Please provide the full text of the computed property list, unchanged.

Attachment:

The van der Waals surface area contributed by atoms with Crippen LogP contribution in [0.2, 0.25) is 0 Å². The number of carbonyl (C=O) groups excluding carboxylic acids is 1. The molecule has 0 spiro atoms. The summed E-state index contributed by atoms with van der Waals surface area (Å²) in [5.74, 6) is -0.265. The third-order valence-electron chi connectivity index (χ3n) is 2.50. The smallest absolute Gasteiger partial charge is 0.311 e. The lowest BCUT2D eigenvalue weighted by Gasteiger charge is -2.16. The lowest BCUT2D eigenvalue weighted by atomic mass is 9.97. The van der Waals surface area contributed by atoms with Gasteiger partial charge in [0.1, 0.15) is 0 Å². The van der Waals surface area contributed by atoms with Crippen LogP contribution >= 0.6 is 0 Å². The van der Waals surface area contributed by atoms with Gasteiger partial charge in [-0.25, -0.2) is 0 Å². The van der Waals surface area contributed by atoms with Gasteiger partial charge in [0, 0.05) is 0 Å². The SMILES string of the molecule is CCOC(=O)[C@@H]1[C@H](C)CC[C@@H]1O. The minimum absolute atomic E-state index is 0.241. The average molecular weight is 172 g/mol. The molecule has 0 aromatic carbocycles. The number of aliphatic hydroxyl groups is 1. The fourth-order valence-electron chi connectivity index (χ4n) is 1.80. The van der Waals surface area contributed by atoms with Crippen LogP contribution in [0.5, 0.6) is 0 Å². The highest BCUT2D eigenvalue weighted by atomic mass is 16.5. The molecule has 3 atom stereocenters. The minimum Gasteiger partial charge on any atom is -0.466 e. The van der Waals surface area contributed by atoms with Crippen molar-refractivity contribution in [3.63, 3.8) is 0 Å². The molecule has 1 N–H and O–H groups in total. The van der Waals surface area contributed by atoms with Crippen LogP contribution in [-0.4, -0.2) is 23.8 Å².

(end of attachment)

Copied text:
The van der Waals surface area contributed by atoms with Crippen LogP contribution in [0.2, 0.25) is 0 Å². The number of carbonyl (C=O) groups excluding carboxylic acids is 1. The molecule has 0 spiro atoms. The summed E-state index contributed by atoms with van der Waals surface area (Å²) in [5.74, 6) is -0.265. The third-order valence-electron chi connectivity index (χ3n) is 2.50. The smallest absolute Gasteiger partial charge is 0.311 e. The lowest BCUT2D eigenvalue weighted by Gasteiger charge is -2.16. The lowest BCUT2D eigenvalue weighted by atomic mass is 9.97. The van der Waals surface area contributed by atoms with Gasteiger partial charge in [0.1, 0.15) is 0 Å². The van der Waals surface area contributed by atoms with Crippen LogP contribution >= 0.6 is 0 Å². The van der Waals surface area contributed by atoms with Gasteiger partial charge in [-0.25, -0.2) is 0 Å². The van der Waals surface area contributed by atoms with Gasteiger partial charge in [0, 0.05) is 0 Å². The SMILES string of the molecule is CCOC(=O)[C@@H]1[C@H](C)CC[C@@H]1O. The minimum absolute atomic E-state index is 0.241. The average molecular weight is 172 g/mol. The molecule has 0 aromatic carbocycles. The number of aliphatic hydroxyl groups is 1. The fourth-order valence-electron chi connectivity index (χ4n) is 1.80. The van der Waals surface area contributed by atoms with Crippen LogP contribution in [0.5, 0.6) is 0 Å². The highest BCUT2D eigenvalue weighted by atomic mass is 16.5. The molecule has 3 atom stereocenters. The minimum Gasteiger partial charge on any atom is -0.466 e. The van der Waals surface area contributed by atoms with Crippen molar-refractivity contribution in [3.63, 3.8) is 0 Å². The molecule has 1 N–H and O–H groups in total. The van der Waals surface area contributed by atoms with Crippen LogP contribution in [-0.4, -0.2) is 23.8 Å².